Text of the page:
Up from the Mudsills of Hell: The Farmers' Alliance, Populism, and Progressive Agriculture in Tennessee, 1870-1915

By Connie L. Lester | Go to book overview

CHAPTER FOUR
FARM ISSUES
IN THE POLITICAL
ECONOMY

If a man loves his party better than the great welfare of the laboring masses, he had
better stay with his party and not disturb the harmony of our order
.
—ROBBIE RUSKINS, correspondent to the Toiler, 1888

Wheel and Alliance ideology always left the door open to political action. As McDowell so often noted, the solution to the agrarian crisis rested in the ballot box, and the problems encountered in establishing the state’s cooperatives made politics more attractive. In addition, farmers needed state law to protect their business arrangements, and they wanted control over rural institutions: local schools, the land-grant university, and the Bureau of Agriculture. As important as state political action was, advancing rural interests nationally took precedence. With the merger of the Wheel and Alliance, the agrarian movement shifted from an emphasis on community action to a more focused effort to elect likeminded men to the state legislature and congress. Although the majority of rural voters cast their ballots for Democratic Party candidates, the nonpartisan policy advocated by the Wheel and Alliance forced candidates to measure up to the agrarian “yardstick” in their campaign promises.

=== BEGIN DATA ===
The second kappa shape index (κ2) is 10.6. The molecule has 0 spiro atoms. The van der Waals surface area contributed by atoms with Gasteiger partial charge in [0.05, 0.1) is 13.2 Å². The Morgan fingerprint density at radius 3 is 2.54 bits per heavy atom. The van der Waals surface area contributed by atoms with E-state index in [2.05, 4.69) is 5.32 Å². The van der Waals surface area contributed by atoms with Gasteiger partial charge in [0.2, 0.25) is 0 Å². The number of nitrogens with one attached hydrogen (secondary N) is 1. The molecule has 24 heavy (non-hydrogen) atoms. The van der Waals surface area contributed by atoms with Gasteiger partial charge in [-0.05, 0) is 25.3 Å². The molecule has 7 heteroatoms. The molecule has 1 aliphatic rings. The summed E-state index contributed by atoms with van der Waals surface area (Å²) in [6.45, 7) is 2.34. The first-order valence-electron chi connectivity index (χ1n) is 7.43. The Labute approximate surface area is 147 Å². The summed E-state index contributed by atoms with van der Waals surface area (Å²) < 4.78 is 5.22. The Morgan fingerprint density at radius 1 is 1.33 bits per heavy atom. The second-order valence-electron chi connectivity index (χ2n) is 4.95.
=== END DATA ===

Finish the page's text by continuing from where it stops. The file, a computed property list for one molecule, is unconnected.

The questions farmers raised framed the conflict of the age—the role of the individual and the community in the battle between capitalism and democracy. Agrarian leaders understood that they must act nationally to protect their local communities and their livelihoods as independent producers. On the national scene they demanded transportation and communication regulation or nationalization as necessary to the common good. Farmers advocated abolition of the national banking system, federal regulation of currency, and the subtreasury scheme to improve access to capital, provide farmer control over commodity

-123-

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Up from the Mudsills of Hell: The Farmers' Alliance, Populism, and Progressive Agriculture in Tennessee, 1870-1915
Table of contents

Table of contents

  • Title Page iii
  • Contents vii
  • Illustrations ix
  • Acknowledgments xi
  • Introduction 1
  • Chapter One - Surveying the Barnyards 9
  • Chapter Two - Organizing for the Grand Work 49
  • Chapter Three - Building Cooperativism 87
  • Chapter Four - Farm Issues in the Political Economy 123
  • Chapter Five - From Nonpartisan Politics to Populism 157
  • Chapter Six - Up from the Mudsills of Hell 208
  • Notes 251
  • Bibliography 281
  • Index 311
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